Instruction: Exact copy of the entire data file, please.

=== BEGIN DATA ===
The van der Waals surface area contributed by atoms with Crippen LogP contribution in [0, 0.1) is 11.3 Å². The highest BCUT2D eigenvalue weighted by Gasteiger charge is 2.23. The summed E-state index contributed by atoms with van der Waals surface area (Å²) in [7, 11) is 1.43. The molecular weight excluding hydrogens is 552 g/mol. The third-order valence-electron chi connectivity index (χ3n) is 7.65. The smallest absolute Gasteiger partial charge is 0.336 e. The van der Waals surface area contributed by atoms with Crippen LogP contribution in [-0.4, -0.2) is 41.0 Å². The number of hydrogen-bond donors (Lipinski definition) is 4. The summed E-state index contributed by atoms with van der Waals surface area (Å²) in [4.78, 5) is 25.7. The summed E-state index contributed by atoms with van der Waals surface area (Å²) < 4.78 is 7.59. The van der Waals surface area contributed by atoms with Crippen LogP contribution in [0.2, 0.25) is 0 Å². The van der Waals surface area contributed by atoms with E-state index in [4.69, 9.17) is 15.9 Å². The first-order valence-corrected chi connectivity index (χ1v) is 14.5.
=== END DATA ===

The van der Waals surface area contributed by atoms with Crippen LogP contribution in [0, 0.1) is 11.3 Å². The highest BCUT2D eigenvalue weighted by Gasteiger charge is 2.23. The summed E-state index contributed by atoms with van der Waals surface area (Å²) in [7, 11) is 1.43. The molecular weight excluding hydrogens is 552 g/mol. The third-order valence-electron chi connectivity index (χ3n) is 7.65. The smallest absolute Gasteiger partial charge is 0.336 e. The van der Waals surface area contributed by atoms with Crippen LogP contribution in [-0.4, -0.2) is 41.0 Å². The number of hydrogen-bond donors (Lipinski definition) is 4. The summed E-state index contributed by atoms with van der Waals surface area (Å²) in [4.78, 5) is 25.7. The summed E-state index contributed by atoms with van der Waals surface area (Å²) < 4.78 is 7.59. The van der Waals surface area contributed by atoms with Crippen LogP contribution in [0.2, 0.25) is 0 Å². The van der Waals surface area contributed by atoms with E-state index in [4.69, 9.17) is 15.9 Å². The first-order valence-corrected chi connectivity index (χ1v) is 14.5.